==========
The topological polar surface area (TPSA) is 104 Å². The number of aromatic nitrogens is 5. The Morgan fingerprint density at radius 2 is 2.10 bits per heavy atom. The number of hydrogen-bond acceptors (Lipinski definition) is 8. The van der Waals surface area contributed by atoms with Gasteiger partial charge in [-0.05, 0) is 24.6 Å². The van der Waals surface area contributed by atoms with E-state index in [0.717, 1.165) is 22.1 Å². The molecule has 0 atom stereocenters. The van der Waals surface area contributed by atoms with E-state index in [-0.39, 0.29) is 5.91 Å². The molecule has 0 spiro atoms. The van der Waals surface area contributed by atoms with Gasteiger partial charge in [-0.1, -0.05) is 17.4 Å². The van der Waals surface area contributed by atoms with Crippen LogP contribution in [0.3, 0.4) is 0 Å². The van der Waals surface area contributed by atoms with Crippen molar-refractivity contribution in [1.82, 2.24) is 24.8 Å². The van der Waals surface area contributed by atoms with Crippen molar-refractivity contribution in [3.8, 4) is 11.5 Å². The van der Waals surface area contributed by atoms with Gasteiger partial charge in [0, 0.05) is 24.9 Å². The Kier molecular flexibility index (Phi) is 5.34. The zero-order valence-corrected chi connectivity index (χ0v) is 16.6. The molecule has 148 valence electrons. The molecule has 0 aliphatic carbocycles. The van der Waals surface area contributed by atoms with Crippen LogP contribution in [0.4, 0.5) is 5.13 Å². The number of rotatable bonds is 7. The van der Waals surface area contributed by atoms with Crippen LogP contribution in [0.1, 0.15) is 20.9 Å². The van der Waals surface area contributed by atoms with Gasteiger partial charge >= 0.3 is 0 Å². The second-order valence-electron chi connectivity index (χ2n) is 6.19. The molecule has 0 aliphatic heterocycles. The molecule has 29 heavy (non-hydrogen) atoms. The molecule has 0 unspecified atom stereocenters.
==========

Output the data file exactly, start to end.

The topological polar surface area (TPSA) is 104 Å². The number of aromatic nitrogens is 5. The Morgan fingerprint density at radius 2 is 2.10 bits per heavy atom. The number of hydrogen-bond acceptors (Lipinski definition) is 8. The van der Waals surface area contributed by atoms with Gasteiger partial charge in [-0.05, 0) is 24.6 Å². The van der Waals surface area contributed by atoms with E-state index in [0.717, 1.165) is 22.1 Å². The molecule has 0 atom stereocenters. The van der Waals surface area contributed by atoms with E-state index in [-0.39, 0.29) is 5.91 Å². The molecule has 0 spiro atoms. The van der Waals surface area contributed by atoms with Gasteiger partial charge in [-0.1, -0.05) is 17.4 Å². The van der Waals surface area contributed by atoms with Crippen LogP contribution in [0.3, 0.4) is 0 Å². The van der Waals surface area contributed by atoms with Crippen molar-refractivity contribution in [1.82, 2.24) is 24.8 Å². The van der Waals surface area contributed by atoms with Crippen molar-refractivity contribution in [3.8, 4) is 11.5 Å². The van der Waals surface area contributed by atoms with Gasteiger partial charge in [0, 0.05) is 24.9 Å². The Kier molecular flexibility index (Phi) is 5.34. The zero-order valence-corrected chi connectivity index (χ0v) is 16.6. The molecule has 148 valence electrons. The molecule has 0 aliphatic carbocycles. The van der Waals surface area contributed by atoms with Crippen LogP contribution in [0.4, 0.5) is 5.13 Å². The number of rotatable bonds is 7. The van der Waals surface area contributed by atoms with Crippen LogP contribution in [0.1, 0.15) is 20.9 Å². The van der Waals surface area contributed by atoms with Gasteiger partial charge >= 0.3 is 0 Å². The second-order valence-electron chi connectivity index (χ2n) is 6.19. The molecule has 0 aliphatic heterocycles. The molecule has 29 heavy (non-hydrogen) atoms. The molecule has 0 unspecified atom stereocenters.